Beetles in the Endomychidae, Lucanidae (stage beetles) and Curculionidae (weevils) families
There are 8 species of beetle in this family in Britain. They are all related to, and resemble ladybirds/ladybugs. The adults live on fungus, especially puff balls and moulds.
Endomychus coccineus on the left and right, is 4 - 6 mm long as an adult, but not as convex as a ladybird, and its antennae are different. It is fairly common in Britain, especially near woodlands and fungus-infested wood, giving it its common name, the Fungus beetle. The larva is brightly coloured and feeds on wood fungus.
Lucanidae Family, Stag beetles
There are around 1300 species of stag beetle worldwide, and 4 British species. They get their name because the massive mandibles of the male (see below) resemble the antlers of a stag, and are used in a similar fashion - for defence and resolving disputes over females.
They have elbowed antennae. The males are always larger than the females. They range in size from 0.6 - 8.5 cm. The adults are nocturnal and either do not feed, or feed only on fluids such as nectar. Adult beetles have a particular fondness for sweet substances. In olden days they were called "cherry eaters", and will lick sweet sap from trees with their feathery tongues. In Northern Europe good sources of sweet sap can become favourite mating sites as numbers of beetles gather together.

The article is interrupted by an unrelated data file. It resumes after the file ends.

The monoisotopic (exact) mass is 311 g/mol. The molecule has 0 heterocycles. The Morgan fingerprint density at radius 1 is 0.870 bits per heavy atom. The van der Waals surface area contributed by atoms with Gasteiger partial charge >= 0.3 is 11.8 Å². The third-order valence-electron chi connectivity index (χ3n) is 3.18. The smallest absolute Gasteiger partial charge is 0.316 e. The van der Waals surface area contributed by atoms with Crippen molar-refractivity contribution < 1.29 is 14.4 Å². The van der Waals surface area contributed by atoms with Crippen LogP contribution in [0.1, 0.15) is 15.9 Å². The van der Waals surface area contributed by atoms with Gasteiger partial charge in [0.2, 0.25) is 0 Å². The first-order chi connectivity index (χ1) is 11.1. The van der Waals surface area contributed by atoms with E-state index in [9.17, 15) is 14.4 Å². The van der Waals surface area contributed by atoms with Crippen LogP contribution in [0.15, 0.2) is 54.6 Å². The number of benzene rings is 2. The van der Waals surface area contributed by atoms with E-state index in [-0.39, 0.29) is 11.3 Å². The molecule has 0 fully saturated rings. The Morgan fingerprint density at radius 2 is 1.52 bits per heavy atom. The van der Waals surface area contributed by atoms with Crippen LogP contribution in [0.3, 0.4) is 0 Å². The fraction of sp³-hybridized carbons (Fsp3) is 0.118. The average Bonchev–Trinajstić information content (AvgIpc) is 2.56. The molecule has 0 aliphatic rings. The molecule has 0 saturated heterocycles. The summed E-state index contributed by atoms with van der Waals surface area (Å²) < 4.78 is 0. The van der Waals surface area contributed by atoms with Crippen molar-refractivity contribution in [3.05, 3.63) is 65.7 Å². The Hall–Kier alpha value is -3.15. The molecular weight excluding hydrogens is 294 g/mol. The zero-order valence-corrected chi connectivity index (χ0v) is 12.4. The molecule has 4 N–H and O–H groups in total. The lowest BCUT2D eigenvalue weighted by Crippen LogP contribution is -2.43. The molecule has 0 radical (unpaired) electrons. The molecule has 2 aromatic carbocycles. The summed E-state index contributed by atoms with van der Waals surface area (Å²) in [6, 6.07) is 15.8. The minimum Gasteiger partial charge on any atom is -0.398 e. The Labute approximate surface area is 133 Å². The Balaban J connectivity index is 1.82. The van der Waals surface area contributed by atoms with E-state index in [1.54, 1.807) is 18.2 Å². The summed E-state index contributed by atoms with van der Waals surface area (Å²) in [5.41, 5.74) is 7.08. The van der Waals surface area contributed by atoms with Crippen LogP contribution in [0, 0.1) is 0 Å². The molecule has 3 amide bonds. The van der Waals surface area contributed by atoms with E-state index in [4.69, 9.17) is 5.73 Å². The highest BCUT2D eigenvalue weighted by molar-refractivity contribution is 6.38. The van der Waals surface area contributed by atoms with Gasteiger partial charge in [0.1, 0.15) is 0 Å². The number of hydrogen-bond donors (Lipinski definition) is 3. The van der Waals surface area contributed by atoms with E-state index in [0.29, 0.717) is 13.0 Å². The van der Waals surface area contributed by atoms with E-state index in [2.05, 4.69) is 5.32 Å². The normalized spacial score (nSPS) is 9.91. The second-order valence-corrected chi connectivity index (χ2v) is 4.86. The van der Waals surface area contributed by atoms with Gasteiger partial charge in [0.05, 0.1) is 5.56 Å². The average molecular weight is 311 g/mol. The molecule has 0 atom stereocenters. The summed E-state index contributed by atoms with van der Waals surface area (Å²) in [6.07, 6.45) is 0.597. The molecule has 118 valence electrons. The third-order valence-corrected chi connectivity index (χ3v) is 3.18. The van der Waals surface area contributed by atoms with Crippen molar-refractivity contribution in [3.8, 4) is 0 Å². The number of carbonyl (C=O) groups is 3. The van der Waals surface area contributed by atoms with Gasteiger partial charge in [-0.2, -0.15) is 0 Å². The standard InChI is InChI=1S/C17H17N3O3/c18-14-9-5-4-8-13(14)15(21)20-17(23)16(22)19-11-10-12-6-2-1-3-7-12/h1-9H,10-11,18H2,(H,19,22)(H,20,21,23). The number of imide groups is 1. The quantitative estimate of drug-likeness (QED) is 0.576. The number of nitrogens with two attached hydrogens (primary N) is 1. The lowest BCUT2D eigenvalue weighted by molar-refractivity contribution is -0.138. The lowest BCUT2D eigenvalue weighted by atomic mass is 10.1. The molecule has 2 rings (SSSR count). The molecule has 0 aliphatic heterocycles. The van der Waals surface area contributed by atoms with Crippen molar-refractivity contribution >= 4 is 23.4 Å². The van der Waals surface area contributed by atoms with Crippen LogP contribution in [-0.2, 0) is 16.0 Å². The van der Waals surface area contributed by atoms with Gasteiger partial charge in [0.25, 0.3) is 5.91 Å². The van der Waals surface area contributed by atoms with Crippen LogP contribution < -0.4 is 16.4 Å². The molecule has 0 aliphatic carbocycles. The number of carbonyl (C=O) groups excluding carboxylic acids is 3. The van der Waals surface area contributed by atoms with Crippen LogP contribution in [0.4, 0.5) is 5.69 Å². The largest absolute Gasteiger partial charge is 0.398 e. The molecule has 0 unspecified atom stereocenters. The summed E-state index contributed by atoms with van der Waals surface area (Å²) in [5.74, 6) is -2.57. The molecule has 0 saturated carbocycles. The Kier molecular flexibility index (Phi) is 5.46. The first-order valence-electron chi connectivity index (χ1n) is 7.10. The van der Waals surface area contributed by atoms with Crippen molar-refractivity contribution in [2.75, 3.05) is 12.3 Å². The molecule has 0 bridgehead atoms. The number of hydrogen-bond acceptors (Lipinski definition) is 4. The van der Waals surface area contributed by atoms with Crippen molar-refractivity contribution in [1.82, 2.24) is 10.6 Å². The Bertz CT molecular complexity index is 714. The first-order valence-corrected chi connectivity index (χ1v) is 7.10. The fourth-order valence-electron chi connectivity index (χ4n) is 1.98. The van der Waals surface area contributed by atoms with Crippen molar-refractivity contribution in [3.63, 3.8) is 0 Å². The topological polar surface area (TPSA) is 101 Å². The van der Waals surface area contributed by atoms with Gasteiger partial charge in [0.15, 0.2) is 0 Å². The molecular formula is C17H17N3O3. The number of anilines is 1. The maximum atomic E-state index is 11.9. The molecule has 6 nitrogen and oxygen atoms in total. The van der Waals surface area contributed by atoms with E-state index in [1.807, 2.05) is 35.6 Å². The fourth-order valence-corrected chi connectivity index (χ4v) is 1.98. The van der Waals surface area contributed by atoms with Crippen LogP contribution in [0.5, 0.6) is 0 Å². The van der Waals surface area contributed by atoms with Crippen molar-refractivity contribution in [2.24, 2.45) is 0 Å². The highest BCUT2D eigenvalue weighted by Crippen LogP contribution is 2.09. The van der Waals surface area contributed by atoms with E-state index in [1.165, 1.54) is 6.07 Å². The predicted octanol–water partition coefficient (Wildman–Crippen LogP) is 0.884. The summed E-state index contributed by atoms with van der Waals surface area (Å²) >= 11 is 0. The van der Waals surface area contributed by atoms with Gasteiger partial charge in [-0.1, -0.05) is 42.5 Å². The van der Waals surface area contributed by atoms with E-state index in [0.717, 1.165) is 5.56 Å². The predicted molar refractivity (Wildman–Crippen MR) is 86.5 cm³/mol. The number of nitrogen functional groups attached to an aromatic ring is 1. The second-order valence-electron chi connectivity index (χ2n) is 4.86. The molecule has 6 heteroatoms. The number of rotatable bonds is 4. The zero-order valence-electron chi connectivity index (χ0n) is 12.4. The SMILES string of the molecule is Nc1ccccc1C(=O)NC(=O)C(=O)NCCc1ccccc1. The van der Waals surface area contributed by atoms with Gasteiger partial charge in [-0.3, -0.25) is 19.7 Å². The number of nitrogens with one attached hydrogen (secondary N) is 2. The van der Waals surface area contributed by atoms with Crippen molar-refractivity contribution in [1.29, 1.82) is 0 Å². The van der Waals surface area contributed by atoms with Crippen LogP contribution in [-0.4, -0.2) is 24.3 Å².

The Lucanidae larva (right) lives in the root stock of deciduous trees especially oak, ash, beech elm and hawthorn, and can take 5 years to develop.
It has been found that ginger attracts stag beetles, both larvae and adults (as well as many other insects.
Stag beetle, Lucanus cervus
The stag beetle (left) is now rare, and in the U. K. is mainly confined to south-eastern England. Adult males can reach up to 75 mm long, making it the largest European beetle. The adult females reach up to 50 mm long.
The adults fly at dusk in July making a whirring sound with their wings just before take off and landing. The flight speed has been recorded at 1.5 metres per second. Compare this with other insects.